domingo, maio 20, 2007

The 11th Hour

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Annie Leibovitz Leonardo DiCaprio JökulsárlónAnnie Leibovitz Leonardo DiCaprio JökulsárlónThe 11th Hour - DiCaprio's 'Documentary'.

"The environment is going to survive. We're the ones that may not survive or we may survive in a world that we don't particularly want to live in."
       Kenny Ausubel.

OK, the incident: 05/07, Eco-Hero, The Man of the Hour, Leonardo DiCaprio: actor, activist, Source.
A-and Rex Murphy's response: 18/05/07, Rex Murphy, The eco-joke is on Hollywood, Source.

Hard to get a grip. 'Polysemous' (many meanings), says Frye about the Bible (a wonderful word harking back to semen among other things). A-and not just the Bible either, I'd say ...

Al Gore, a rich man, living in great comfort; Leonardo Dicaprio, ditto. Easy enough to focus on the hypocrisy, the double standards, the obvious. Gore is fronting seven simultaneous concerts (including one with Madonna?), Live Earth; Dicaprio is presenting a bunch of talking heads (looks like) with some good credentials and some good sound bytes.

The quote above needs qualification of course. The emotional impact of 'we don't particularly want to live in' is considerably reduced if you consider that these changes will take place over generations, and what looks lousy to us now may very well just be commonplace for our grand-children, maybe our children. They may very well not complain very much.

But I find Rex's hee-haw donkey braying ... unsettling. He is a clever fellow, a Rhodes Scholar, an alcoholic I am told, maybe an ex-alcoholic by this time, a Newfie, and so on ... my generation more-or-less. I like him well enough to wonder how it all feels.

A taxi driver said to me the other day: What about the Lord's prayer? Pai Nosso, Our Father? What about, 'Seja feita a Vossa vontade assim na Terra como no Céu.' / 'Thy will be done, on earth as it is in heaven.' (?) Good question I thought.

[effing M$ software hung-up again, took me ten minutes to get back to an old post of these prayers Ash Wednesday / quarta-feira de cinzas]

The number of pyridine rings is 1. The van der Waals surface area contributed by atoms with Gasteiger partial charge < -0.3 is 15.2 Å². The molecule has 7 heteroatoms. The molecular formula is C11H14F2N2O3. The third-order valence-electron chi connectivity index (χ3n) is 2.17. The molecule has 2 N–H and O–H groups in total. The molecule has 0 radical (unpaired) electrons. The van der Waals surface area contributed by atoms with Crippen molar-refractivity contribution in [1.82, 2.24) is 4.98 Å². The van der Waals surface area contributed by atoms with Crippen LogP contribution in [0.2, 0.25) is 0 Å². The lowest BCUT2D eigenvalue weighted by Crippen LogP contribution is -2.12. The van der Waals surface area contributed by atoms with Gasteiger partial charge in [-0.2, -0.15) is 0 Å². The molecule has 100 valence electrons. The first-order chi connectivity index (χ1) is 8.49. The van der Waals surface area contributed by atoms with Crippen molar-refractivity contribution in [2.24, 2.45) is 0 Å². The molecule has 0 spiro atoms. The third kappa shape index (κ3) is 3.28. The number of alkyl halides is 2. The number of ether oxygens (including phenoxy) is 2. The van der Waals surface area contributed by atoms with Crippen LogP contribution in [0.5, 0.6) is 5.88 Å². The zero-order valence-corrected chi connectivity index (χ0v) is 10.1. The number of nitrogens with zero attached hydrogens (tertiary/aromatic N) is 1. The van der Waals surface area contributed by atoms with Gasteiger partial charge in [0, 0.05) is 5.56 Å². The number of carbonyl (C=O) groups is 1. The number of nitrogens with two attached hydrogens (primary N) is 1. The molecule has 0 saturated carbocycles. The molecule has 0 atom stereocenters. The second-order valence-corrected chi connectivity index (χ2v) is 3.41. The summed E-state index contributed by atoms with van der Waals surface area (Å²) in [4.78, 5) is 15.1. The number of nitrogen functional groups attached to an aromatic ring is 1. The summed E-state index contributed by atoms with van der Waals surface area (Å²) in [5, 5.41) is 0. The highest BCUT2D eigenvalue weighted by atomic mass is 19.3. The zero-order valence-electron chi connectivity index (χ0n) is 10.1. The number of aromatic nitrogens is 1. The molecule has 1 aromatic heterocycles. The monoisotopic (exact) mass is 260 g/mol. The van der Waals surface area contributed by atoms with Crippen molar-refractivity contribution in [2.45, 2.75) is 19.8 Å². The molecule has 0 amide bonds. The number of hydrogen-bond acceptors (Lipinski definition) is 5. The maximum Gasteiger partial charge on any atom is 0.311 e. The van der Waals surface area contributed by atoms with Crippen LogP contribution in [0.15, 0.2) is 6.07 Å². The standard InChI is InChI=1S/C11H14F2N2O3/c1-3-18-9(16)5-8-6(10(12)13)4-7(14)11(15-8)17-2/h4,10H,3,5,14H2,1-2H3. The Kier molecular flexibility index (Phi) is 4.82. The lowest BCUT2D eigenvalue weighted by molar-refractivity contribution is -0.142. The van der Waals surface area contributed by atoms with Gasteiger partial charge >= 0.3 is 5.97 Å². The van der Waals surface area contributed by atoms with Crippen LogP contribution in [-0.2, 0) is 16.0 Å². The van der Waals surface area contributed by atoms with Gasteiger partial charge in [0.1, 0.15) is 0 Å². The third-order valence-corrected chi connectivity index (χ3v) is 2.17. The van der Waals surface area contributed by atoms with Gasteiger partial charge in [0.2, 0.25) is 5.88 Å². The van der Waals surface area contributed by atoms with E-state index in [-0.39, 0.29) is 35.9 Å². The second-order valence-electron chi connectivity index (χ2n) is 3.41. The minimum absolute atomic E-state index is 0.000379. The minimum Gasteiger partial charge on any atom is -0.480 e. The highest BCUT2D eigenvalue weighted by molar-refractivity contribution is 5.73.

The taxi driver assumed, as I do, that whatever God's will may be it is surely not for us to wantonly ruin the earth. If you believe in God or not, the coming changes have to look like a judgement, yes indeed they do.

So, I have been trying to just let it all go by while I see what to do; don't panic! (says the computer in Hitchhiker's Guide); be kind, says the Profeta de Gentileza, repeating once again the Golden Rule. Good advice.

nANII don't think governments any bigger than municipalities are going to do anything very effective about climate change, because really, the scale of their operations and the mentality required at that scale make real paradigm shift changes unlikely; and anyway organizations do not have Spirit, individuals do. I think it is up to individuals to change themselves, bit by bit as humans sometimes do, in supportive association maybe with a few friends and neighbours.

The taxi driver and I agreed in the end, rir pra não chorar / laugh so not to cry, and parted, laughing.

In the Nani cartoon the sign says, 'Speak to the driver only when necessary', and the passenger says, 'I love you.' Auden said, 'Love one another or die.' Same message sort-of but I like the cartoon better.

On re-reading this I see that I have not included the essential - that I believe that the 'solution' is a spiritual transformation and that nothing less will do it. I have been reading Northrop Frye in the last few weeks, who suggests that the spiritual and natural worlds are coeval, that they exist simultaneously. Stated like that it is ... well, obvious (to me) that it could be no other way. And he implies that realizing it is as easy as reaching out and recognizing it, "Our life in the resurrection, then, is already here, and waiting to be recognized."

I do assume that ressurection includes redemption :-)

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